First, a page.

Cardiovascular risk factors and their management in 1282 adult people with type 1 diabetes
ABSTRACT The mortality rate in people with type 1 diabetes (T1D) is over three-times that of their counterparts without diabetes. The underlying reason for this in the developed world is cardiovascular disease (CVD). Strict control of CVD risk factors, for which guidelines now exist, reduces morbidity and mortality. The objective of this study was to determine if these guidelines are being achieved.
Data were collected on 1282 adults with T1D from hospitals in the city of Birmingham, UK. Guidelines were those recommended by Joint British Societies: blood pressure (BP) 130/80 mmHg, total cholesterol (TC) 4 mmol/L, non-smoking status, HbA(1c) 6.5% and body mass index (BMI) 25 kg/m(2).
The mean age was 46 years and duration of diabetes 21 years. Data on CVD risk factors were poorly documented, with a minimally defined dataset of TC, smoking history and HbA(1c) being completely recorded in only 72% of people. CVD risk factor targets were also poorly achieved with only 0.7% of patients achieving all minimal dataset targets. HbA(1c) and TC targets were those most poorly achieved.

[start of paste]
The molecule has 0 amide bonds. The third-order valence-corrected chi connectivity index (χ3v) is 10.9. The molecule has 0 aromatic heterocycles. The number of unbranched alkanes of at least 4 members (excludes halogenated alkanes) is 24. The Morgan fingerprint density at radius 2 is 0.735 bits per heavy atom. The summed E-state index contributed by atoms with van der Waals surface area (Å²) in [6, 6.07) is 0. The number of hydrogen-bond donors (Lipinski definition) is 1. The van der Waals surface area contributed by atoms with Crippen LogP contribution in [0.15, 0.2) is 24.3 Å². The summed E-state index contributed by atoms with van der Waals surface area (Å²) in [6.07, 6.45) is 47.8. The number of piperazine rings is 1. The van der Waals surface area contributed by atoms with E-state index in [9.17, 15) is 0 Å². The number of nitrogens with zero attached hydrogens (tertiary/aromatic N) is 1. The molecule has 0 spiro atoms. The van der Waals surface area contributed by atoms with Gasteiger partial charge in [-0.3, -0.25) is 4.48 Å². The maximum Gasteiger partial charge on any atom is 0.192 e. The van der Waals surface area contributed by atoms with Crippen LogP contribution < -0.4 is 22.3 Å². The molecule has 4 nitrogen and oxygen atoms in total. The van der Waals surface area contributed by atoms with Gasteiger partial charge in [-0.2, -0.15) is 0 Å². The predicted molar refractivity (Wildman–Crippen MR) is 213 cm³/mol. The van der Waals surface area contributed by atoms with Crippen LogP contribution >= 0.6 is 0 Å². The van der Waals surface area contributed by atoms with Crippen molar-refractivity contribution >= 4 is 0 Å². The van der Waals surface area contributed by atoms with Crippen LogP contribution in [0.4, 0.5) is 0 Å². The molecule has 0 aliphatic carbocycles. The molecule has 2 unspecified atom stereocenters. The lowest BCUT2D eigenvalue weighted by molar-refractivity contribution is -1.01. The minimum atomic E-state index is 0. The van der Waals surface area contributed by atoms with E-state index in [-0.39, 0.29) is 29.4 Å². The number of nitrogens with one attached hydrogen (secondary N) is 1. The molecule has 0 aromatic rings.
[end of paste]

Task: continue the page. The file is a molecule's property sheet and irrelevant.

This is the largest study of CVD risk factors in the UK and the only one to audit the standard of care provided against recent guidelines published by the joint societies. The results show that CVD risk factors are poorly recorded and sub-optimally managed in adults with T1D. Far more aggressive management is essential if mortality rates for T1D in the UK are to be reduced.